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Simon Read [Film Festival 06.22.11] Iceland movie review drama



Year: 2010
Directors: Baldvin Zophoníasson
Writers: Ingibjörg Reynisdóttir, Baldvin Zophoníasson
IMDB: link
Trailer: link
Review by: projectcyclops
Rating: 7 out of 10

A very decent Icelandic coming-of-age drama sees sixteen year-old Gabríel visiting Britain for a week to improve his English skills, where he meets and befriends Markús, a fellow student who's far more boisterous and arrogant, and therefor gets them served alcohol at the local pub. On the way home from a drunken night out they share a bottle of beer and sit by a tree in a park. There's an awkward silence, and then they kiss.

It's a great screen kiss, perhaps the highlight of a film that unfortunately gets bogged down after it's first chapter...


On return to Iceland we are introduced to Gabríel's social circle, and the film spends time following his various friends, all of whom are at the age where raging hormones give cause for experimentation and everyone is looking for freedom from the home and their overbearing parents. We catch glimpses of Markús - a hairdressing student - every so often, but only briefly as Gabríel want to keep his sexuality a secret until he's ready to come out; which is kind of the problem with Jitters, as we mainly just follow him around parties, showing indifference to the opposite sex and watching as his friends drink heavily and sleep with each other. That might not sound like such a bad thing, but after a while the film begins to feel like a television drama which has been padded out to feature length, and could probably have benefited from being edited down.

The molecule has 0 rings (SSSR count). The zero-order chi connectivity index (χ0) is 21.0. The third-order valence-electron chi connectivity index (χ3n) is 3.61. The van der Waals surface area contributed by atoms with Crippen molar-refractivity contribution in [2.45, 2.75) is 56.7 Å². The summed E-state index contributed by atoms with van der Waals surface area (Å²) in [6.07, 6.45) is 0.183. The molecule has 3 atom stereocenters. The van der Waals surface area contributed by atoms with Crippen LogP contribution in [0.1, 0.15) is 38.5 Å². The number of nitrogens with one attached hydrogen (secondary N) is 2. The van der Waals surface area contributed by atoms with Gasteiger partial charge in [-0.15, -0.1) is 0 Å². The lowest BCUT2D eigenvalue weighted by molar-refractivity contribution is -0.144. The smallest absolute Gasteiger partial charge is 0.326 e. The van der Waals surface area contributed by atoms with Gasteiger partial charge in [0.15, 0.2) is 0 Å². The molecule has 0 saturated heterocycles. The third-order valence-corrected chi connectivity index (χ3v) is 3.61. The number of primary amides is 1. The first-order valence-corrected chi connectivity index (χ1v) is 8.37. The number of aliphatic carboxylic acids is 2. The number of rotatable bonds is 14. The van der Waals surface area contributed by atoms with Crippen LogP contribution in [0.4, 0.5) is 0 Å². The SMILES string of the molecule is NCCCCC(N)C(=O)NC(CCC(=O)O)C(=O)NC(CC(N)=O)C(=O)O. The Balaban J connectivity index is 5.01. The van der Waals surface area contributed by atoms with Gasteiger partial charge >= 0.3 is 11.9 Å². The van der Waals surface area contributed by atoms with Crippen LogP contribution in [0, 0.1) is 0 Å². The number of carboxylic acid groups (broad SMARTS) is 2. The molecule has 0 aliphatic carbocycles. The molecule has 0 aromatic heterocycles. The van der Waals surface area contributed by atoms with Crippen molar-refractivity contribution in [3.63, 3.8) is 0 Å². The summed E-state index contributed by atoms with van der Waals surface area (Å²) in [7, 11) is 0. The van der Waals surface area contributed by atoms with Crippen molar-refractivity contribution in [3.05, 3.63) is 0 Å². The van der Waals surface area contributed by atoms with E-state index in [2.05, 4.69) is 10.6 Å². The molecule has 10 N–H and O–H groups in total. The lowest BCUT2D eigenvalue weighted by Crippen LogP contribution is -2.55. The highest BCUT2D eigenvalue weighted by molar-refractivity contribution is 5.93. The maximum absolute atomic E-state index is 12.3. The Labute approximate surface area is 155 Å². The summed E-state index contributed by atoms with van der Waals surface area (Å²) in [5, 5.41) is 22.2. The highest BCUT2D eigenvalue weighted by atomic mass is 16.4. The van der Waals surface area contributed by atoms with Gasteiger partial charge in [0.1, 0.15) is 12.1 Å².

The lead performance by young actor Atli Oskar Fjalarsson is perfectly good, he's a strong character, and it's perfectly believable that he would want to hide the fact that he's gay (hell, I was 21 before I told my folks) but it means that we have to wait until a last minute scene, very well played but long overdue, in which he finally confronts his emotions and acts, and it follows so much messing around with other minor characters that the sympathy gained during those first scenes has begun to wain. It's not so much My Beautiful Laundrette as it is My Beautiful Long-Wait.

Still, the film is stylishly directed, in parts very funny and all around well acted by the mainly young cast. The festival programme describes it as an "Icelandic Skins" and while it's not nearly as bad at that television show, it does have the same shtick of making the younger generation far more enlightened and sensible than their parents. The parents are all either goofy stereotypes or, in the case of one grandmother, interfering busy-bodies. The characters relationship with alcohol is a point of interest as they all (parents included) drink heavily all of the time, especially if bored. I gather this is a fairly accurate - though no doubt slightly exaggerated - portrait the writer is painting of Icelandic attitudes to drink and it's good to see the film confronting the reality of life in such an isolated and barren country, although I read that a pint of beer goes for about £8, compared to £3 in the UK, so they must dig pretty deep to get so sloshed.

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